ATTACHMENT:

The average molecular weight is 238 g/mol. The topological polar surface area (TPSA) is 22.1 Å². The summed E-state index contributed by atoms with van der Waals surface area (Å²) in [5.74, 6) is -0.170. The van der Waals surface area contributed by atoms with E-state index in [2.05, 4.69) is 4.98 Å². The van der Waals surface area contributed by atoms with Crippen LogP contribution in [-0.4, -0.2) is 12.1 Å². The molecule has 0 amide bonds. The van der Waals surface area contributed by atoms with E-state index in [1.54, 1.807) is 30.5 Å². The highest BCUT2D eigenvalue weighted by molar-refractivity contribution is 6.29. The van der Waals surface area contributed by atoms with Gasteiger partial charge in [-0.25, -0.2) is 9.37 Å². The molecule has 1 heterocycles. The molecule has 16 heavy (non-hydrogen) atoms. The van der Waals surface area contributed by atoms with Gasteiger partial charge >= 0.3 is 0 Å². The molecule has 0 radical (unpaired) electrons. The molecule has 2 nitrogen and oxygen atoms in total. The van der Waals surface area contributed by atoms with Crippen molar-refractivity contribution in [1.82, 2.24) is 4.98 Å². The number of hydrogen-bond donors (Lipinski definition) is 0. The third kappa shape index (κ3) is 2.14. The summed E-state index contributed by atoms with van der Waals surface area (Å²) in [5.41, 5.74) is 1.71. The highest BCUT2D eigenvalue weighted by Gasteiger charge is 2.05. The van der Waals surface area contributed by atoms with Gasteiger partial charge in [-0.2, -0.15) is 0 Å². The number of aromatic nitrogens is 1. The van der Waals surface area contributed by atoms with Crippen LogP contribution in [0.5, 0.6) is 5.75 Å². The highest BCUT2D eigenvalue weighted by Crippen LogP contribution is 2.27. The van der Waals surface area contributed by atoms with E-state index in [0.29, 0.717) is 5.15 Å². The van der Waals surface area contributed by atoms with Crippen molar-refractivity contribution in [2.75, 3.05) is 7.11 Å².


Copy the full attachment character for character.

The average molecular weight is 238 g/mol. The topological polar surface area (TPSA) is 22.1 Å². The summed E-state index contributed by atoms with van der Waals surface area (Å²) in [5.74, 6) is -0.170. The van der Waals surface area contributed by atoms with E-state index in [2.05, 4.69) is 4.98 Å². The van der Waals surface area contributed by atoms with Crippen LogP contribution in [-0.4, -0.2) is 12.1 Å². The molecule has 0 amide bonds. The van der Waals surface area contributed by atoms with E-state index in [1.54, 1.807) is 30.5 Å². The highest BCUT2D eigenvalue weighted by molar-refractivity contribution is 6.29. The van der Waals surface area contributed by atoms with Gasteiger partial charge in [-0.25, -0.2) is 9.37 Å². The molecule has 1 heterocycles. The molecule has 16 heavy (non-hydrogen) atoms. The van der Waals surface area contributed by atoms with Gasteiger partial charge >= 0.3 is 0 Å². The molecule has 0 radical (unpaired) electrons. The molecule has 2 nitrogen and oxygen atoms in total. The van der Waals surface area contributed by atoms with Crippen molar-refractivity contribution in [1.82, 2.24) is 4.98 Å². The number of hydrogen-bond donors (Lipinski definition) is 0. The third kappa shape index (κ3) is 2.14. The summed E-state index contributed by atoms with van der Waals surface area (Å²) in [5.41, 5.74) is 1.71. The highest BCUT2D eigenvalue weighted by Gasteiger charge is 2.05. The van der Waals surface area contributed by atoms with Gasteiger partial charge in [-0.2, -0.15) is 0 Å². The number of aromatic nitrogens is 1. The van der Waals surface area contributed by atoms with Crippen LogP contribution in [0.5, 0.6) is 5.75 Å². The highest BCUT2D eigenvalue weighted by Crippen LogP contribution is 2.27. The van der Waals surface area contributed by atoms with E-state index in [0.29, 0.717) is 5.15 Å². The van der Waals surface area contributed by atoms with Crippen molar-refractivity contribution in [2.75, 3.05) is 7.11 Å².